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Frederick A. A. Kingdom, Karim Hammamji, Sohil Rangwala; Cardinal colour contributions to the colour-shading effect. Journal of Vision 2004;4(8):159. doi: https://doi.org/10.1167/4.8.159.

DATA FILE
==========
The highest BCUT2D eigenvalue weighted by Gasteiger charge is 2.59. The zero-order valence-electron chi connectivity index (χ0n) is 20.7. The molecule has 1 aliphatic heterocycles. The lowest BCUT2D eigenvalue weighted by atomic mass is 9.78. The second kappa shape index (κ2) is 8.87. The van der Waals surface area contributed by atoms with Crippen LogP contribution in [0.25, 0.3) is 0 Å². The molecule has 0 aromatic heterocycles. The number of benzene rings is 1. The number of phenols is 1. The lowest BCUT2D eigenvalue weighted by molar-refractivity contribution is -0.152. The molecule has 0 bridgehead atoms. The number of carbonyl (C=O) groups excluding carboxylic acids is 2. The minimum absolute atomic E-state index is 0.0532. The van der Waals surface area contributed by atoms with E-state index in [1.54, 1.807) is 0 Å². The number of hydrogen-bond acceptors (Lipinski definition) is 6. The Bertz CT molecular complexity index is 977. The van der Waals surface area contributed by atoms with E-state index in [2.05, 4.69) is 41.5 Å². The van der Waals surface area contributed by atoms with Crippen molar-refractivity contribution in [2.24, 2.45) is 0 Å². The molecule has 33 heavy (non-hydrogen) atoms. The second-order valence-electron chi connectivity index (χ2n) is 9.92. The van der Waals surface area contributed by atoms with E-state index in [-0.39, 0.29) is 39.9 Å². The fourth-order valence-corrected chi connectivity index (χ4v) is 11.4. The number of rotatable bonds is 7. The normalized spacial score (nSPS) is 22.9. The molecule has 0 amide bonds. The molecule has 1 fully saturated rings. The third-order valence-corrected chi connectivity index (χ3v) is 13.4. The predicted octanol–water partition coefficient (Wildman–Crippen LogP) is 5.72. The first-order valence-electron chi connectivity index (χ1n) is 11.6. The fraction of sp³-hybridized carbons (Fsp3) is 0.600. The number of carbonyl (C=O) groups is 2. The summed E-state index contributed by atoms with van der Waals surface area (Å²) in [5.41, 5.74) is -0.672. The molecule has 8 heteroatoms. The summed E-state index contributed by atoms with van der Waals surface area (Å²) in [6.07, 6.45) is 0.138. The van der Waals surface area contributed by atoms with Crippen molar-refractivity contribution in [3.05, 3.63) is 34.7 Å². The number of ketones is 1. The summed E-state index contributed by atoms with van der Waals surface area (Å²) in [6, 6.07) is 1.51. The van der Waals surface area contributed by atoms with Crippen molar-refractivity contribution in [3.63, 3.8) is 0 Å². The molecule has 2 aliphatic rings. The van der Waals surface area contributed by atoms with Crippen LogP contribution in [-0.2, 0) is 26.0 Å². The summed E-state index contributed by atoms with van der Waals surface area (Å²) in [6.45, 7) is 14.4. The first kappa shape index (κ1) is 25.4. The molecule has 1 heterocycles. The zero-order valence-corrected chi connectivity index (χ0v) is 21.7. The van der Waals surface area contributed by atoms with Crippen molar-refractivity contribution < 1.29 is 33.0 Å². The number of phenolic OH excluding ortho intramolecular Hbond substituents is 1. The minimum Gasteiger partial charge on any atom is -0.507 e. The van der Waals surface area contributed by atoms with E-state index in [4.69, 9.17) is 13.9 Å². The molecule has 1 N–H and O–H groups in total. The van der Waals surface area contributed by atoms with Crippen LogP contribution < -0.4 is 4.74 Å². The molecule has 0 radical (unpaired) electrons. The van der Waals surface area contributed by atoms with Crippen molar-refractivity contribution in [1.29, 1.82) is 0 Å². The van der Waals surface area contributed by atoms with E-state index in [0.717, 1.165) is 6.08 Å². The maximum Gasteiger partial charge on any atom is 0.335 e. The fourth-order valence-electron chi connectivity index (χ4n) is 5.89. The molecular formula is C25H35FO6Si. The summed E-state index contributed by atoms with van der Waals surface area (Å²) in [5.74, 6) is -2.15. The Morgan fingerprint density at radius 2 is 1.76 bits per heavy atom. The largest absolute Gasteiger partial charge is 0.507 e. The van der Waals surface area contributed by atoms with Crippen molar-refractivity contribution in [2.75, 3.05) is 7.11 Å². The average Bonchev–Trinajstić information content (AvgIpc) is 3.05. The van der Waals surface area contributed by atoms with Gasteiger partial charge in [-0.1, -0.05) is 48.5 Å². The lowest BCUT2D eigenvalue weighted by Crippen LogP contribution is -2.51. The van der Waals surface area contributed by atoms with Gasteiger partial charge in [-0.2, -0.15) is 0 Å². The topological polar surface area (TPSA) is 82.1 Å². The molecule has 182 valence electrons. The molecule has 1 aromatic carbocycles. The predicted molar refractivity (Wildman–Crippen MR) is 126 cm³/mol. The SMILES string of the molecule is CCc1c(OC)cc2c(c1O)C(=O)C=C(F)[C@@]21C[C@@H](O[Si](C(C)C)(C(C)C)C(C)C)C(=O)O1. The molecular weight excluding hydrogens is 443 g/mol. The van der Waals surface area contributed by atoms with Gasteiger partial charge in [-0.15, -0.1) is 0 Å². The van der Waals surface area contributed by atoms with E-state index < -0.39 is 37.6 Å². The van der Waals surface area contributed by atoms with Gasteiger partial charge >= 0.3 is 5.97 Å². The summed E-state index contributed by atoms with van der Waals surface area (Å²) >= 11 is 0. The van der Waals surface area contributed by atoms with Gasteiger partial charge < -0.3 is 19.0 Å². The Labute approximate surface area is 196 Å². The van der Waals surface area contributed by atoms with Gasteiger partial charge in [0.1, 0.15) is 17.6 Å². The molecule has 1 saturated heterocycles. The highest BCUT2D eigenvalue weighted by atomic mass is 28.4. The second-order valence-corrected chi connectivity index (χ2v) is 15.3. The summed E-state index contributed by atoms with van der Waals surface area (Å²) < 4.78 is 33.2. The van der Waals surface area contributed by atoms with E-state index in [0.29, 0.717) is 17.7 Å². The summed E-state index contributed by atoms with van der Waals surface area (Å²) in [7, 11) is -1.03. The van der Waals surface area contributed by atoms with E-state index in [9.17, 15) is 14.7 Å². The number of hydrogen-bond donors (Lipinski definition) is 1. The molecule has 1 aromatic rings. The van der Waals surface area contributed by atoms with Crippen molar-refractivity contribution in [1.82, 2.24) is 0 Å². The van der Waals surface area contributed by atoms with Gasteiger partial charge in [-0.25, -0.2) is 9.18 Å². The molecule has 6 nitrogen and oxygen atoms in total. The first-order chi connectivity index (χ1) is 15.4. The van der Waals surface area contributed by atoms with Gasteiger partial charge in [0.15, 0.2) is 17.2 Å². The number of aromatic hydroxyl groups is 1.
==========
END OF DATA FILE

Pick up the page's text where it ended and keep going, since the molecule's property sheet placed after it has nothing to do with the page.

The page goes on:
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The ‘colour-shading effect’ (Nat. Neuro., 2003, 6, 641) describes how perceived 3D-shape-from-shading in flat luminance patterns is enhanced by non-aligned, and suppressed by aligned chromatic patterns. We investigated the colour specificity of the effect using mixed colour-and-luminance-defined sine-wave plaids, in which the chromatic contrast components were defined along the cardinal axes of colour space: L-M (red to bluish-green) and S-(L+M) (violet to yellowish-green). L-M and S-(L+M) contrast was found to be equally effective at triggering apparent depth in the superimposed, orthogonal-in-orientation (i.e. non-aligned) luminance contrast component, providing the L-M and S-(LUM) contrasts were equated for visibility. As with previous findings, adding colour contrast in alignment, and in phase, to the luminance component suppressed apparent depth. We found that the amount of suppression was the same irrespective of whether the enhancing and suppressing colour contrasts were defined along the same, or along different cardinal axes. These results suggest that the colour-shading effect is agnostic with regard to the particular type and combination of enhancing and suppressing colour contrasts. In turn this implies that the assumptions made by the visual system that arguably underlie the colour-shading effect, namely that chromatic variations arise primarily from variations in spectral reflectance, whereas near-pure luminance variations primarily arise from inhomogenous illumination, are of a general nature and are not limited to certain colour contrasts, or colour-contrast combinations.
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